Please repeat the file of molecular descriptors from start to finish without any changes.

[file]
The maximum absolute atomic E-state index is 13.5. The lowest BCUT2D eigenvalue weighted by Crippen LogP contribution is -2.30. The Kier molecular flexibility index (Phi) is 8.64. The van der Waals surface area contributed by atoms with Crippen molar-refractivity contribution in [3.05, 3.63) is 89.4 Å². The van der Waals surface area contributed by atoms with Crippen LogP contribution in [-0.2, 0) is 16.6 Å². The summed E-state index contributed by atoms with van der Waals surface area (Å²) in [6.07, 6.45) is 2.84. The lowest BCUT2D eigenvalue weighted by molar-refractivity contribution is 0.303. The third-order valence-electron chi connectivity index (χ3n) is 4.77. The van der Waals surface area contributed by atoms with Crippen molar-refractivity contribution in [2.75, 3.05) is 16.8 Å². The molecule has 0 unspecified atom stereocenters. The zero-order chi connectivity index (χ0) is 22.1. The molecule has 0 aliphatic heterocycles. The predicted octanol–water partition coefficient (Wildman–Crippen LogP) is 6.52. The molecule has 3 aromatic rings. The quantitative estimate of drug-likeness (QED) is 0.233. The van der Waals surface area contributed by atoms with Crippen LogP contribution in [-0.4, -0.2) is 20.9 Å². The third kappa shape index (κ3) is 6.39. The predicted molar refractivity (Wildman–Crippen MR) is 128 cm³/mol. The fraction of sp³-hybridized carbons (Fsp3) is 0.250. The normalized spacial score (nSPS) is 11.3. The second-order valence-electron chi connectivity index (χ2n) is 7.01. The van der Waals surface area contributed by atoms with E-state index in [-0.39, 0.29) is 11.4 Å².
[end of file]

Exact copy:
The maximum absolute atomic E-state index is 13.5. The lowest BCUT2D eigenvalue weighted by Crippen LogP contribution is -2.30. The Kier molecular flexibility index (Phi) is 8.64. The van der Waals surface area contributed by atoms with Crippen molar-refractivity contribution in [3.05, 3.63) is 89.4 Å². The van der Waals surface area contributed by atoms with Crippen LogP contribution in [-0.2, 0) is 16.6 Å². The summed E-state index contributed by atoms with van der Waals surface area (Å²) in [6.07, 6.45) is 2.84. The lowest BCUT2D eigenvalue weighted by molar-refractivity contribution is 0.303. The third-order valence-electron chi connectivity index (χ3n) is 4.77. The van der Waals surface area contributed by atoms with Crippen molar-refractivity contribution in [2.75, 3.05) is 16.8 Å². The molecule has 0 unspecified atom stereocenters. The zero-order chi connectivity index (χ0) is 22.1. The molecule has 0 aliphatic heterocycles. The predicted octanol–water partition coefficient (Wildman–Crippen LogP) is 6.52. The molecule has 3 aromatic rings. The quantitative estimate of drug-likeness (QED) is 0.233. The van der Waals surface area contributed by atoms with Crippen LogP contribution in [-0.4, -0.2) is 20.9 Å². The third kappa shape index (κ3) is 6.39. The predicted molar refractivity (Wildman–Crippen MR) is 128 cm³/mol. The fraction of sp³-hybridized carbons (Fsp3) is 0.250. The normalized spacial score (nSPS) is 11.3. The second-order valence-electron chi connectivity index (χ2n) is 7.01. The van der Waals surface area contributed by atoms with E-state index in [-0.39, 0.29) is 11.4 Å².